City works to make pedestrians and bikes safer

VERGENNES — Vergennes City Council members on Dec. 20 continued to discuss their ongoing effort to make the city’s downtown safer for pedestrians and cyclists, an effort triggered by a November discussion at a council meeting attended by about a dozen residents.
Alderman Matt Chabot reported on the first meeting of the task force the council recently created to focus on the issue and make recommendations to city officials. Chabot said he was encouraged by what was a get-together to assess the task and marshal resources.
“It was really a meeting of the minds, getting everybody around the table,” Chabot said.
The task force will meet again in January as it tries to come up with practical and affordable steps the council can take to make downtown safer. Much of the discussion has focused on the best ways to make city crosswalks safer on Main Street, Green Street and New Haven Road.
The group will be receiving help from the Addison County Regional Planning Commission, including its Addison County Walk-Bike Council, and Burlington nonprofit Local Motion. Chabot said both would be valuable resources, noting, for example, regional planners believe grants could help the city buy flashing lights for crosswalks.
Planning commission Chairman Shannon Haggett was enthusiastic about the help from Local Motion, which he said “was presenting a lot of ideas at a very low cost.”
Chabot added city planner Stacey Raphael is continuing to work to involve both city schools in a Safe Pathways to School effort.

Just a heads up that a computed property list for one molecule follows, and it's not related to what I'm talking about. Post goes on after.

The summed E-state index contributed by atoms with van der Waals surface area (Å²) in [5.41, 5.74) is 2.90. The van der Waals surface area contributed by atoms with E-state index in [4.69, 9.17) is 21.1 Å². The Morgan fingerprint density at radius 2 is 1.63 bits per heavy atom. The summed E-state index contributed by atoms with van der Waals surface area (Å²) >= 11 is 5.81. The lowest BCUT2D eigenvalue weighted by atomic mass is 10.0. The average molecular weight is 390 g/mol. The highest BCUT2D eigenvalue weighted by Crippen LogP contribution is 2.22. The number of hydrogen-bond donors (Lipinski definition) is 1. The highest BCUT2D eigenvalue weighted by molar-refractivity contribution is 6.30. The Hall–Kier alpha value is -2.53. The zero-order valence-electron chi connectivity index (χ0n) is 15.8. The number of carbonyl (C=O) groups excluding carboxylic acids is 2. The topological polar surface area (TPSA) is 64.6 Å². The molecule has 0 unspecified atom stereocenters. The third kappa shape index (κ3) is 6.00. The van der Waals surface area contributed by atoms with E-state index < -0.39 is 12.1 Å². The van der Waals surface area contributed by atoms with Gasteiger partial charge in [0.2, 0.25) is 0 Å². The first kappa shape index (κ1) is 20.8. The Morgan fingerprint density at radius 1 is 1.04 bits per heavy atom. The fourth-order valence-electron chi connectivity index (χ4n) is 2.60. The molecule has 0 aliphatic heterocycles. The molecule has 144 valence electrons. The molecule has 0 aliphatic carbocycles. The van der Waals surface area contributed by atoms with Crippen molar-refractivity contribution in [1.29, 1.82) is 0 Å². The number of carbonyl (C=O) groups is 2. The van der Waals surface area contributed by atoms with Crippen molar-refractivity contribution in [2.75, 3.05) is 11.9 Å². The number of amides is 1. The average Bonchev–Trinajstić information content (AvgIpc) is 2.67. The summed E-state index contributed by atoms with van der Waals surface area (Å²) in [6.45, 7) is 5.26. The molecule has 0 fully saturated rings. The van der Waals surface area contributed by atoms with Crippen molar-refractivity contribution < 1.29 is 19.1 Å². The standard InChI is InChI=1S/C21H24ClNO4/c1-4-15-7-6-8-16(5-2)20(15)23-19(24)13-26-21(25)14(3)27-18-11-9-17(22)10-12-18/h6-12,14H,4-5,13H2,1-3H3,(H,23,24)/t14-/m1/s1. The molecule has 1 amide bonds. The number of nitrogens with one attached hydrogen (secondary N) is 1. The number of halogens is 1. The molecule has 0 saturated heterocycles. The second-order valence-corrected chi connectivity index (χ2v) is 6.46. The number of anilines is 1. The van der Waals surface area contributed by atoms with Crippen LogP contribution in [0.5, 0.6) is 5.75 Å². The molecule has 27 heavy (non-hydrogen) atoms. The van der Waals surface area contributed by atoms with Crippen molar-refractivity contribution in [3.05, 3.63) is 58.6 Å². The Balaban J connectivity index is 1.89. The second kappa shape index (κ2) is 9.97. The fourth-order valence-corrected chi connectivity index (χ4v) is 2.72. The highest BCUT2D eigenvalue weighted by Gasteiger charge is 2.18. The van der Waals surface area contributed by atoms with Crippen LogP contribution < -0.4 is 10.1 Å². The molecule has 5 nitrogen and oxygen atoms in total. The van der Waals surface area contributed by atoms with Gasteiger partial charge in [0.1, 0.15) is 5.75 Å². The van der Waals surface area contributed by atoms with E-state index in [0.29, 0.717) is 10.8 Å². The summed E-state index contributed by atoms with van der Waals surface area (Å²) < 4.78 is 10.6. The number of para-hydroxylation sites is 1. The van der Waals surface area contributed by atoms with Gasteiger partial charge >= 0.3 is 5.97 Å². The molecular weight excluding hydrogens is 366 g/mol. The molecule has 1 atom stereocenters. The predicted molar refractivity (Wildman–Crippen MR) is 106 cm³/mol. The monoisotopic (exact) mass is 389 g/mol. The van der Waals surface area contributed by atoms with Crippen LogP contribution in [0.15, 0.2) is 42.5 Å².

Alderman Mark Koenig said he is going ahead with making handmade pedestrian flags that can be kept in buckets at either end of crosswalks on an experimental basis. Flags have been used in Middlebury and elsewhere as a way pedestrians can alert drivers to their presence, but how well they work has been debated, including at council meetings.
“It doesn’t seem it’s really a benefit to pedestrians,” Chabot said. “As (City Manager) Mel (Hawley) said at the last meeting, flags don’t stop cars. Brakes stop cars.”
Koenig said he would like to see how the flags work, especially given the low cost, and that the buckets themselves would help make crosswalks more visible to drivers.
Benton said he hopes the task force will make recommendations so the council can “hit the ground running” and begin to make improvements in April.

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